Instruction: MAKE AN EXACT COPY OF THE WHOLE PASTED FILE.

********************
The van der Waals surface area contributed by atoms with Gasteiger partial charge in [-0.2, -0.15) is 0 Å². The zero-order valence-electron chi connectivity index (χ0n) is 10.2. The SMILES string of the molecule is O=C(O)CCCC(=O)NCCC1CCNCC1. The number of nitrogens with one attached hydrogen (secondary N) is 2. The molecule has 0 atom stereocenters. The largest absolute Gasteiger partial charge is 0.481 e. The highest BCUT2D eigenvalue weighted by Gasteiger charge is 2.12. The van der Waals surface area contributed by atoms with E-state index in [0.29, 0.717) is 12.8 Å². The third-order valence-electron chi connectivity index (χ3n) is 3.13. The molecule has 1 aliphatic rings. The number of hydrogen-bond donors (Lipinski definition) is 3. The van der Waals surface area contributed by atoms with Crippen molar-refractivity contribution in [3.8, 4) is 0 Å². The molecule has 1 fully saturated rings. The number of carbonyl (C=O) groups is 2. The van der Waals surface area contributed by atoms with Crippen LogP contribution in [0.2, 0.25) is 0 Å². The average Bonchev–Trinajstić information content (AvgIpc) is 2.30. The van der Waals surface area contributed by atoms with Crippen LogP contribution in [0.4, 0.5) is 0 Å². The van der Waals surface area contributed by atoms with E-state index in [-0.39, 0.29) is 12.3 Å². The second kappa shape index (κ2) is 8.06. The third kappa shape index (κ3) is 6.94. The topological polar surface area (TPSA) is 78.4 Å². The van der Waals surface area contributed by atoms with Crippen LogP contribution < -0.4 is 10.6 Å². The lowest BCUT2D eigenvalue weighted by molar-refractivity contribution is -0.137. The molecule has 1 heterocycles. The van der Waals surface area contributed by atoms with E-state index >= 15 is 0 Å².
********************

The van der Waals surface area contributed by atoms with Gasteiger partial charge in [-0.2, -0.15) is 0 Å². The zero-order valence-electron chi connectivity index (χ0n) is 10.2. The SMILES string of the molecule is O=C(O)CCCC(=O)NCCC1CCNCC1. The number of nitrogens with one attached hydrogen (secondary N) is 2. The molecule has 0 atom stereocenters. The largest absolute Gasteiger partial charge is 0.481 e. The highest BCUT2D eigenvalue weighted by Gasteiger charge is 2.12. The van der Waals surface area contributed by atoms with E-state index in [0.29, 0.717) is 12.8 Å². The third-order valence-electron chi connectivity index (χ3n) is 3.13. The molecule has 1 aliphatic rings. The number of hydrogen-bond donors (Lipinski definition) is 3. The van der Waals surface area contributed by atoms with Crippen molar-refractivity contribution in [3.8, 4) is 0 Å². The molecule has 1 fully saturated rings. The number of carbonyl (C=O) groups is 2. The van der Waals surface area contributed by atoms with Crippen LogP contribution in [0.2, 0.25) is 0 Å². The average Bonchev–Trinajstić information content (AvgIpc) is 2.30. The van der Waals surface area contributed by atoms with Crippen LogP contribution in [0.4, 0.5) is 0 Å². The van der Waals surface area contributed by atoms with E-state index in [-0.39, 0.29) is 12.3 Å². The second kappa shape index (κ2) is 8.06. The third kappa shape index (κ3) is 6.94. The topological polar surface area (TPSA) is 78.4 Å². The van der Waals surface area contributed by atoms with Crippen LogP contribution < -0.4 is 10.6 Å². The lowest BCUT2D eigenvalue weighted by molar-refractivity contribution is -0.137. The molecule has 1 heterocycles. The van der Waals surface area contributed by atoms with E-state index >= 15 is 0 Å².